Written by Chelsey Costa | Tuesday, 16 June 2020
tips and advice
PCOS is one of the most common endocrine conditions in women of reproductive age which is thought to affect between 10-20% of the female population⁽¹⁾.
As a syndrome, it is not a black and white disease but rather a cluster of symptoms. The most common criteria for diagnosis is the Rotterdam Criteria which requires at least two of the following three symptoms ⁽¹⁾:
In my clinical experience, PCOS presents very much like a spectrum condition with some women on the severe side who are overweight, have very few cycles in a year and perhaps have excess hair growth, to some women on the milder side who might have slightly longer but regular ovulatory cycles (around 35 days) and mild androgen symptoms but can control their weight relatively well. There are also so many women in between. I find, with the correct dietary and lifestyle recommendations, as well as tailored herbal and nutritional prescriptions, women move from the severe end of the spectrum down towards the milder and far more manageable end.
Of course, no prescription should ever be the same, however, here are some of the many tools that can be used to improve PCOS symptoms naturally:
A modified diet is the first step and one of the most important steps to managing PCOS for the rest of your life⁽²⁾. Specific recommendations include:
Avoid processed/packet foods⁽³⁾: these foods are usually laden with sugar, salt and unhealthy fats that do not support healthy metabolic and reproductive outcomes
Exercise makes your muscles more sensitive to insulin resulting in greater insulin uptake and lower fasting insulin levels⁽⁵⁾. I always recommend varied exercise that the person actually enjoys so that it is sustainable. You want to aim for at least 30 minutes per day. Great options include walking, jogging, pilates, yoga, swimming, biking, and some resistance training.
Women with PCOS, and particularly adrenal driven PCOS are often very sensitive to the effects of stress. High cortisol can drive insulin production and can worsen PCOS symptoms. It is important to implement daily stress management techniques such as exercise, mediation, yoga, adequate sleep and possibly supplementation with herbs and nutrients that help to support stress levels⁽⁶⁾.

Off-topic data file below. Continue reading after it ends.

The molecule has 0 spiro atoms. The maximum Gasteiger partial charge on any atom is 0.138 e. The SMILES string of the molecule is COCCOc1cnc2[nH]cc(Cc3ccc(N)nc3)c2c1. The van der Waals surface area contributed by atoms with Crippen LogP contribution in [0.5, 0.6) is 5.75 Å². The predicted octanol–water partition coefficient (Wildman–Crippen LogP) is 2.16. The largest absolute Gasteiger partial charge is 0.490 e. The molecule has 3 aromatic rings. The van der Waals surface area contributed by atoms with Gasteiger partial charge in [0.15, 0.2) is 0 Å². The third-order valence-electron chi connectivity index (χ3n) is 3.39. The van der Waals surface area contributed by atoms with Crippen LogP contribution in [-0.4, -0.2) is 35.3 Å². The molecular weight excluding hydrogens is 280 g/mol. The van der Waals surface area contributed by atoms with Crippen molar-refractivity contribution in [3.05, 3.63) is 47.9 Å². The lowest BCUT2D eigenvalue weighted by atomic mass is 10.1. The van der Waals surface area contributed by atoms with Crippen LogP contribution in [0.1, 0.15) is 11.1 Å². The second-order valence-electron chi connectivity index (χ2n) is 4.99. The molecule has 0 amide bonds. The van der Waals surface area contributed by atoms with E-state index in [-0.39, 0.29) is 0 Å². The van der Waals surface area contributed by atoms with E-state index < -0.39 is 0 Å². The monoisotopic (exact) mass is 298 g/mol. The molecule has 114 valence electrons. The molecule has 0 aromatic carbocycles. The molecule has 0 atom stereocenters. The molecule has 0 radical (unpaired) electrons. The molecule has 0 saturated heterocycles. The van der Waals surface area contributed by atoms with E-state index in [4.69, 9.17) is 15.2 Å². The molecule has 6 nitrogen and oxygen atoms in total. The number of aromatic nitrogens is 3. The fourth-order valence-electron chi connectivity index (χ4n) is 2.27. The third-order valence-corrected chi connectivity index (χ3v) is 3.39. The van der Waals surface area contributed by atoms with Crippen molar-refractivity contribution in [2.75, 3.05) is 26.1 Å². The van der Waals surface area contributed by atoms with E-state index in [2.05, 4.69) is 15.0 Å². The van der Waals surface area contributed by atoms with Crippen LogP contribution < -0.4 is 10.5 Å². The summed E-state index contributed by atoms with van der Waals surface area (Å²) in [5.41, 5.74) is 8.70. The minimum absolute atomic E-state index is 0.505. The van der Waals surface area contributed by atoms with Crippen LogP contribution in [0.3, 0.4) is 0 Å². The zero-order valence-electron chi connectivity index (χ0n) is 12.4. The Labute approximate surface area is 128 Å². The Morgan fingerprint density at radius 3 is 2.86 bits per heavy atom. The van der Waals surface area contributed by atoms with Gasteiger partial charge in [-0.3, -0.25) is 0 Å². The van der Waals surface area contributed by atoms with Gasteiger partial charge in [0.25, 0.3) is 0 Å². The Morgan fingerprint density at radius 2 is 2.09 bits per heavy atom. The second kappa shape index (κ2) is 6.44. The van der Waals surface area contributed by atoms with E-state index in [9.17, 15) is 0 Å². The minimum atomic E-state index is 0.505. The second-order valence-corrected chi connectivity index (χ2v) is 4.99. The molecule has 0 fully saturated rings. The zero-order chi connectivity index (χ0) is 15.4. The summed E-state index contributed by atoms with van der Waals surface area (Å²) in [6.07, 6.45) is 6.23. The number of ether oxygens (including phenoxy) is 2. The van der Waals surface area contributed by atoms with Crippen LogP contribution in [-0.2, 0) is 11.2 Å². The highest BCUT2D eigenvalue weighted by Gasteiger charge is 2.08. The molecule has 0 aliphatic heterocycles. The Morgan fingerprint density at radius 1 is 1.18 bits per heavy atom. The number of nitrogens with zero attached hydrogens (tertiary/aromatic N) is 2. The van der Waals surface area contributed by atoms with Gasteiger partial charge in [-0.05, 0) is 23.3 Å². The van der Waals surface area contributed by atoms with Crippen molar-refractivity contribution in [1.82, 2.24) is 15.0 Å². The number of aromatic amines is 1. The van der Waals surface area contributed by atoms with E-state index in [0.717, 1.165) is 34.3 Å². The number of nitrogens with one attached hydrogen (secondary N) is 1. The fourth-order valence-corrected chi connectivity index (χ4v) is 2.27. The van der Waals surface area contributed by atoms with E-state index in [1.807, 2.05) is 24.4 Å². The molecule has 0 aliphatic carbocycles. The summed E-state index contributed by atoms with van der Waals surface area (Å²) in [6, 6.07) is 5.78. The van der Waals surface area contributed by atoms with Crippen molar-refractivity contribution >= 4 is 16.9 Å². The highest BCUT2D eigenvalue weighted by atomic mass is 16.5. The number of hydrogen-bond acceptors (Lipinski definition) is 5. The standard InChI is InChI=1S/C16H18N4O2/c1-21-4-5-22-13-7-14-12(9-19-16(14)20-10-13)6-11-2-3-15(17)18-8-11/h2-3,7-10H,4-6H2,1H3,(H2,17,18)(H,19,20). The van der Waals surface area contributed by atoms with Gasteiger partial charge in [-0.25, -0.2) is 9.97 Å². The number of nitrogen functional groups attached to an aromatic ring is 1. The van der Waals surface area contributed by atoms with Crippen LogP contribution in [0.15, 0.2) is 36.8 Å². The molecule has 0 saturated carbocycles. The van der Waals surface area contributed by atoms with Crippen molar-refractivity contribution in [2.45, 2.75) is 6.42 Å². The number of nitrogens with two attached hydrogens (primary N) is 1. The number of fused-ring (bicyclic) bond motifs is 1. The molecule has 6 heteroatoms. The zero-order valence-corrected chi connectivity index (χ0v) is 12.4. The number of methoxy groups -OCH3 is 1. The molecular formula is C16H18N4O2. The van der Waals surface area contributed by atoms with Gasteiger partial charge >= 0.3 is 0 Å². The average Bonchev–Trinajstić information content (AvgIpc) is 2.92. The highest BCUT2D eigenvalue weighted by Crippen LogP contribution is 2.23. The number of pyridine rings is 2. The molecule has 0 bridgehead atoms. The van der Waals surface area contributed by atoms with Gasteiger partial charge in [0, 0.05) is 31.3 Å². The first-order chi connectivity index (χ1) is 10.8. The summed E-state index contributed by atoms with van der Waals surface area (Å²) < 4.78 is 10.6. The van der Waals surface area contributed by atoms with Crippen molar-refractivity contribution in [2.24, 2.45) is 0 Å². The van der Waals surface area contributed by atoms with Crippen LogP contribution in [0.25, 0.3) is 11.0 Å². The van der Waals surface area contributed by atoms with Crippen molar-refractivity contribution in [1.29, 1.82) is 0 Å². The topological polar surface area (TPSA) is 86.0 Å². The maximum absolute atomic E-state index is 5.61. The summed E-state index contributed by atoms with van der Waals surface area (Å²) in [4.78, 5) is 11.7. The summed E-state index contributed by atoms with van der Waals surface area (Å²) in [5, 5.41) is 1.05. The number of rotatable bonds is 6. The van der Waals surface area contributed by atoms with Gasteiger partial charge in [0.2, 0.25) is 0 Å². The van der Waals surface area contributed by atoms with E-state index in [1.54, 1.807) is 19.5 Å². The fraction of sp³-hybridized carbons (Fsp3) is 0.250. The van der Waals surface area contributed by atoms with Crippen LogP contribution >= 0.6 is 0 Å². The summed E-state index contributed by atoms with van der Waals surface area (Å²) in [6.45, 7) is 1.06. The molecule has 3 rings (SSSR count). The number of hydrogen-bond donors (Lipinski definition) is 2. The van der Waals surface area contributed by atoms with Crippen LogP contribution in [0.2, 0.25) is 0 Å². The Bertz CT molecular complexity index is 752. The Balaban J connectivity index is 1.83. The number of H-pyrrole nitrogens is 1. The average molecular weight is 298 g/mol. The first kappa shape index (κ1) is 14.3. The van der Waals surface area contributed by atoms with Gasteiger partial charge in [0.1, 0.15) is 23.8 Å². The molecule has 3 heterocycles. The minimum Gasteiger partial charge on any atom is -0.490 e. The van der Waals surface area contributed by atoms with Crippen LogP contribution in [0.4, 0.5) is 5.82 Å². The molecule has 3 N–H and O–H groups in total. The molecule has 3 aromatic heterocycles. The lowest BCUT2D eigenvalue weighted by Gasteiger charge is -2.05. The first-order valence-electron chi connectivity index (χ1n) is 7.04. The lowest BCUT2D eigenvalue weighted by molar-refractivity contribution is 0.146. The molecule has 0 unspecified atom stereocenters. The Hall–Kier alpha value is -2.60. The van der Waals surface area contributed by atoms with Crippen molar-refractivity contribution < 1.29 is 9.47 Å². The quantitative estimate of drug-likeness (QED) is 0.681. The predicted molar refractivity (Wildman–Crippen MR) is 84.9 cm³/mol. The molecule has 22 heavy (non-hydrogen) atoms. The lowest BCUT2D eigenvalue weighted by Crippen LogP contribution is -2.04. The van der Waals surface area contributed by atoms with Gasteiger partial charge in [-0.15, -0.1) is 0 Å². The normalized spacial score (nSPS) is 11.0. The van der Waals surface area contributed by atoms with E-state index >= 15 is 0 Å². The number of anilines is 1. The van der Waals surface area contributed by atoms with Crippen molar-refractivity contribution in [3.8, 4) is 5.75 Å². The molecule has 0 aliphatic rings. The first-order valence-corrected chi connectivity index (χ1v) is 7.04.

The following nutrients are some of the many highly beneficial in PCOS management:
Research suggests that as little as a 2-5% body weight reduction can improve metabolic and reproductive outcomes in PCOS⁽¹²⁾. This is not about appearances or vanity in any way, and when it comes to PCOS- excessive and quick weight loss is definitely not the answer.
I believe that weight loss comes as a result of addressing the underlying drivers of PCOS, which is usually insulin resistance. By implementing the previously mentioned strategies, women find their insulin levels begin to drop and as a result they are able to shift the weight that was more stubborn before. With healthy weight loss comes healthier ovarian function, resulting in more regular ovulation and menstrual cycles.
PCOS is certainly a condition that can be managed with the correct diet and lifestyle alone. However, with professionally advised herbal and nutritional prescriptions on top of these, it can significantly help to manage PCOS and its symptoms. As mentioned before, with PCOS women presenting quite differently, the suitable natural treatment might vary between them depending on the severity of their symptoms and their underlying drivers. By managing PCOS naturally, women tend to gain a much greater understanding and appreciation for their body which is certainly a wonderful bonus.
Chelsey is an Endeavour College Alumni and qualified naturopath practicing at Perth Health & Fertility in City Beach, Perth. She is passionate about all things women’s health and specialises in, among general naturopathic medicine, treating hormonal conditions such as PCOS, cycle irregularities, endometriosis, PMS and acne. In Chelsey’s graduating year, she graduated with the Naturopathy Academic Excellence Award and Dux Medal Award. Her goals are to continue her studies alongside clinical practice with hopes to one day complete a PhD and help contribute to the naturopathic research field. She is one half of @peppermintandsage_ on Instagram and has interests in health education and regularly conducts public based health education talks in the community.